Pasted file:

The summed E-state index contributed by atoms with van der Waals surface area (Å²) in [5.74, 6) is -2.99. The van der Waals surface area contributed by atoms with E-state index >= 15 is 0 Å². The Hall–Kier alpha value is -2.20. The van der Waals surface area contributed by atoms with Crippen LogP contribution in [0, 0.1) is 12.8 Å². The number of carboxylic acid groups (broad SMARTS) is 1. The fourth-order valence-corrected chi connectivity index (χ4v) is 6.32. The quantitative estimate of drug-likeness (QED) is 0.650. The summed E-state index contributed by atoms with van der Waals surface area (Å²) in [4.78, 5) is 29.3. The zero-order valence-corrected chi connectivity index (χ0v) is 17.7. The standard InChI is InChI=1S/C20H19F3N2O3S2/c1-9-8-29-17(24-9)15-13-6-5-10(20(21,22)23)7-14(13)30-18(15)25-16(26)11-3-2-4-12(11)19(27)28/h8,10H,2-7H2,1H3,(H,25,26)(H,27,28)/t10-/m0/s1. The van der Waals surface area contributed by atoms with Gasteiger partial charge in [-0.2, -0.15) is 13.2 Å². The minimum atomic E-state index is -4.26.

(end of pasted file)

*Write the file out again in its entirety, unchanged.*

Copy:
The summed E-state index contributed by atoms with van der Waals surface area (Å²) in [5.74, 6) is -2.99. The van der Waals surface area contributed by atoms with E-state index >= 15 is 0 Å². The Hall–Kier alpha value is -2.20. The van der Waals surface area contributed by atoms with Crippen LogP contribution in [0, 0.1) is 12.8 Å². The number of carboxylic acid groups (broad SMARTS) is 1. The fourth-order valence-corrected chi connectivity index (χ4v) is 6.32. The quantitative estimate of drug-likeness (QED) is 0.650. The summed E-state index contributed by atoms with van der Waals surface area (Å²) in [4.78, 5) is 29.3. The zero-order valence-corrected chi connectivity index (χ0v) is 17.7. The standard InChI is InChI=1S/C20H19F3N2O3S2/c1-9-8-29-17(24-9)15-13-6-5-10(20(21,22)23)7-14(13)30-18(15)25-16(26)11-3-2-4-12(11)19(27)28/h8,10H,2-7H2,1H3,(H,25,26)(H,27,28)/t10-/m0/s1. The van der Waals surface area contributed by atoms with Gasteiger partial charge in [-0.2, -0.15) is 13.2 Å². The minimum atomic E-state index is -4.26.